Eduardo Porta and Alejandro Morales created Econduce after attending the university where both of them studied environmental science engineering. After noticing heavy traffic and thick smog affecting their daily life, Porta and Morales decided to create a product solving both of these problems. Their creation of Econduce has led to the quality of life increasing in many cities throughout Latin America.
“Our goal is to provide the best mobility experience to our users and that is why it is important for us to increase our availability and operational capacity. We want to continue to improve the quality of life and the environment and create an ever greater impact,” Eduardo Porta Co-Founder and Director of Operations.
Since inception, Econduce has led to 400 tons of CO2 being avoided from users riding electric scooters rather than driving their cars. Econduce is a practical solution to reducing air pollution as well as road traffic in Mexico City. According to IBM “The city of Mexico is #1 in road chaos” and using Econduce allows users to have more time to spend on things they enjoy rather than sitting in traffic. Econduce provides a sustainable alternative to cars while making daily transportation faster and cheaper. Their infiltration into Mexico City’s market has already led to positive impacts for the local environment.
¿Sabías que la CDMX ocupa el puesto #8 de las ciudades con mayor contaminación sonora? ??
— Econduce (@econducemx) June 2, 2021
The bright minds of entrepreneurs have attempted to fill the void left by the Mexican government in addressing air pollution. Starting a business that is able to earn profits and solve environmental problems is no small feat. Sustainable entrepreneurs face more costs and challenges than regular entrepreneurs, but Econduce overcomes these challenges and continues to thrive while also saving our environment.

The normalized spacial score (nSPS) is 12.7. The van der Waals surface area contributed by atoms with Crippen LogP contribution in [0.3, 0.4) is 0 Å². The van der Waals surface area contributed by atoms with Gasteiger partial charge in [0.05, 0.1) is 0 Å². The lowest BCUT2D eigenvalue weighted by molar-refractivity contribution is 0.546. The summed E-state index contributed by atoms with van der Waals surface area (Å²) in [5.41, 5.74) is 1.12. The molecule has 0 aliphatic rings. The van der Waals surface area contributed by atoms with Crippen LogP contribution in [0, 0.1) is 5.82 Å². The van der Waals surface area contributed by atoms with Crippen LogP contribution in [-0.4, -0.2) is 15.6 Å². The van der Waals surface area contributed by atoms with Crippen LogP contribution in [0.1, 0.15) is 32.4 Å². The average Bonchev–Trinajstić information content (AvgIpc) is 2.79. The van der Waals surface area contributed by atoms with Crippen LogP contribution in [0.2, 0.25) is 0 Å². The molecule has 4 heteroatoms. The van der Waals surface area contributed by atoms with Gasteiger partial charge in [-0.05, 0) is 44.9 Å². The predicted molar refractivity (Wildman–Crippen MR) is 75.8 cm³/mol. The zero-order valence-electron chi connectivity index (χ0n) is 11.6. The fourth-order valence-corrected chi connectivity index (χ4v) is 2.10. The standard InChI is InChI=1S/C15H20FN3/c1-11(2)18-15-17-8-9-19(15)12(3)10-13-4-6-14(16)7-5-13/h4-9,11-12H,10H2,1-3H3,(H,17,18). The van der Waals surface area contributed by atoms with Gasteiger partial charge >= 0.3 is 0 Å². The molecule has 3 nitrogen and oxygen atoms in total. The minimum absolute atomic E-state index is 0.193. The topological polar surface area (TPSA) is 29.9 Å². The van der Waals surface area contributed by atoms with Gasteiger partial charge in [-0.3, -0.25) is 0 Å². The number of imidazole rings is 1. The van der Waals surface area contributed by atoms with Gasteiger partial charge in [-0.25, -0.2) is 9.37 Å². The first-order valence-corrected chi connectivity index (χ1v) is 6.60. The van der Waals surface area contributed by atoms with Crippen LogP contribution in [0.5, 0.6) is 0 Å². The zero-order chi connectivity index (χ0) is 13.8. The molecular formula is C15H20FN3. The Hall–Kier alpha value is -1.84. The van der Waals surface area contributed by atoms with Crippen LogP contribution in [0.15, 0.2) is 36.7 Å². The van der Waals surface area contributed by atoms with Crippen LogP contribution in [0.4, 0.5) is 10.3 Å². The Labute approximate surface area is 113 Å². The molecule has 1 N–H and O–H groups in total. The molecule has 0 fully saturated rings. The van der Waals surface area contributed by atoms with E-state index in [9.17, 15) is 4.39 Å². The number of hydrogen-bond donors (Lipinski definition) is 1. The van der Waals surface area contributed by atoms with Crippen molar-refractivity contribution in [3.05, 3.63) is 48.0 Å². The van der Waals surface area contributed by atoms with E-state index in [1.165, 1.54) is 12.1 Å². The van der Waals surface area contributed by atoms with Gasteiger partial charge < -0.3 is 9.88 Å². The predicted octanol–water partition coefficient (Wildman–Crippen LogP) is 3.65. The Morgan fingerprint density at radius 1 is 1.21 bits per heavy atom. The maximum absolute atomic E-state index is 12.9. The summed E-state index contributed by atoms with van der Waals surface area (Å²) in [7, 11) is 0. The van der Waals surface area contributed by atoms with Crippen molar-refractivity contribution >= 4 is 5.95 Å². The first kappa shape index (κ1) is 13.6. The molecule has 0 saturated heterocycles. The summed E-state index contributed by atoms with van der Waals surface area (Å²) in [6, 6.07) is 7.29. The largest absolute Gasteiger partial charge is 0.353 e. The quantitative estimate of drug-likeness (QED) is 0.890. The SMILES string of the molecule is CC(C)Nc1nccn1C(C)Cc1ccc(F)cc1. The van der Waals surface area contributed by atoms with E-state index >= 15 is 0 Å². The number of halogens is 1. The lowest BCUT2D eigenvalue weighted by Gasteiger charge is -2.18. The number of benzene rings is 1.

Supporting environmentally friendly start-up businesses allows them to develop capital and expand their business in the face of a government who refuses to do anything to address the environmental problems plaguing their country. The best way to support these businesses is by using their products. Using Econduce in the cities they operate in rather than taxing a taxi will ensure Econduce will stay in business and continue to solve environmental problems from the private sector. To find more information about Econduce, check out their website at https://econduce.mx/ or follow them on Instagram @econducemx.
Michael Davis is a current undergraduate student at Tulane University studying Finance and International Relations through the Altman program in International Studies and Business. His interest in Latin America began when he took his first Spanish class in 6th grade. Since then, Michael has traveled throughout Latin America learning about entrepreneurship, policy, and globalization. He is interested in sharing the stories of young entrepreneurs who work to expand development within Latin America. He believes their stories can inspire others and reshape the narratives of Latin America. In Latina Republic, he is excited to highlight these voices in his stories to deepen his own understanding of Latin America as well as his readers. He looks forward to inspiring innovation with his stories through Latina Republic!